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Small business owners forced to change work practices to reduce energy use

Two-thirds of small business owners say they have adopted more cost-saving working practices over the last 12 months to reduce their energy bills

Richard Jenkins
Friday 17 February 2023 17:58 GMT
From going “paper free” to turning down the temperature on their boiler, businesses are trying to save money where they can
From going “paper free” to turning down the temperature on their boiler, businesses are trying to save money where they can (PA Wire)

The study of 500 adults who are either small business owners or decision-makers, found they have made an average of six tweaks to save energy.

Exactly a third have encouraged staff to adopt more energy-friendly behaviours, 20 per cent have gone “paper free” and 29 per cent have turned down the temperature on their boiler.

A quarter (26 per cent) have turned off radiators in some rooms, while 24 per cent have lowered their thermostat.

Banning printing, encouraging working from home, where possible, and only running the dishwasher when it was full were also popular ways of reducing energy costs.

Energy-efficient lightbulbs are now the norm for 32 per cent, as is not overboiling the kettle (24 per cent).

Furthermore, 19 per cent are reducing their opening hours and 33 per cent are “very likely” to consider actively moving premises.

The research was commissioned by Smart Energy GB, whose director Victoria Bacon said: “As business owners continue to reduce their energy usage wherever possible, actions such as changing to LED lightbulbs and turning off the lights when rooms are not being used are now increasingly commonplace.

“As is encouraging staff to adopt more energy-saving behaviours.”

The research went on to find how new tech has helped firms with their day-to-day administrative tasks, with 89 per cent of respondents agreeing that investing in new technology has been an effective way of reducing daily costs in the long run.

This includes email marketing and social media promotion, as well as using more software for accounting and procurement purposes.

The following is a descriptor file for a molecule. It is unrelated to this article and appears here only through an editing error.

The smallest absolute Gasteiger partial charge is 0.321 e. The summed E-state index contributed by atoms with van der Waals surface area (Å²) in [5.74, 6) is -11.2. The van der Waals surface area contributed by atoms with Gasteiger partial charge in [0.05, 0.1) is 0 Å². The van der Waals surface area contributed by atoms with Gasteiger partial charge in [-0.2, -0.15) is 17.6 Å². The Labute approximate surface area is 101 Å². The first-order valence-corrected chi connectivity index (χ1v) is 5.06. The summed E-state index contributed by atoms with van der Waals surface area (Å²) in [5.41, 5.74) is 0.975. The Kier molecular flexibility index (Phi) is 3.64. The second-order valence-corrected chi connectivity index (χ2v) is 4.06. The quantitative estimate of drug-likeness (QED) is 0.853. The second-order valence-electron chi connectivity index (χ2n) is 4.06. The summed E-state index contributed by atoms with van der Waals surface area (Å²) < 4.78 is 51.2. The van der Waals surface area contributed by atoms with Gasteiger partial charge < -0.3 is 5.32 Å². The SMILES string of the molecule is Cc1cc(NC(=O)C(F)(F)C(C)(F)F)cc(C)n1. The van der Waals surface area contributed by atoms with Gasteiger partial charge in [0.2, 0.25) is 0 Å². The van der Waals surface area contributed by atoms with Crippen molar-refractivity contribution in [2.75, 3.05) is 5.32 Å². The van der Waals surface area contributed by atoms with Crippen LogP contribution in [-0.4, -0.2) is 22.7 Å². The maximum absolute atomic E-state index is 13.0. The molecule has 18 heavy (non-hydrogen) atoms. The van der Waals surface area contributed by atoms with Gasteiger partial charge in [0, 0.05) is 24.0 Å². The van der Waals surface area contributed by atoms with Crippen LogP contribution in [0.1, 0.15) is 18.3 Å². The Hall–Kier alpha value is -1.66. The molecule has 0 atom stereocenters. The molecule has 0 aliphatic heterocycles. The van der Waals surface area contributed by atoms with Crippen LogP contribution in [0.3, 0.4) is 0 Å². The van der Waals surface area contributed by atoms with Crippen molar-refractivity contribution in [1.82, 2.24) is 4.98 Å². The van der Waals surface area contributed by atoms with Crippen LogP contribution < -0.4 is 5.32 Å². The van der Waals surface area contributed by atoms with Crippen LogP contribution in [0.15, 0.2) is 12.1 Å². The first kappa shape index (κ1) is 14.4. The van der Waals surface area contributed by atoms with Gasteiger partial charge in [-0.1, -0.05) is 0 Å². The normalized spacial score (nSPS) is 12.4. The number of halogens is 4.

Nearly a third (32 per cent) now consider energy efficiency credentials more than ever when upgrading equipment, with 51 per cent also buying more ‘smart’ appliances.

Almost three in ten (29 per cent) check their energy usage at least once a day, with just under a third (32 per cent) checking several times each week.

Of those surveyed, 58 per cent admit they’re still not sure of the most efficient ways to cut costs in their business, with 35 per cent saying there isn’t enough information available.

Nearly four in 10 (39 per cent) use so much equipment that it’s hard to keep track of energy use, while 34 per cent can’t afford to upgrade their gear.

Nearly three quarters (72 per cent) fear that if they were to cut back on costs much further, their business simply wouldn’t function as usual.

And for 73 per cent, 2022 was the only year so far they had to really consider cutting costs at their workplace.

Yet 78 per cent say it is a bonus that a lot of their energy-saving measures are having a positive effect on the environment.

65 per cent said that reducing their company’s carbon footprint is either more important or at least equally important, as reducing costs, according to the research by OnePoll.

Victoria Bacon from Smart Energy GB added: “We know from our research how hard small businesses are working to keep their finances under control.

“A smart meter measures energy usage in near-real time, providing accurate bills.

"This means businesses only pay for the energy they actually use, which can help business owners to manage their cash flow and budgets.”

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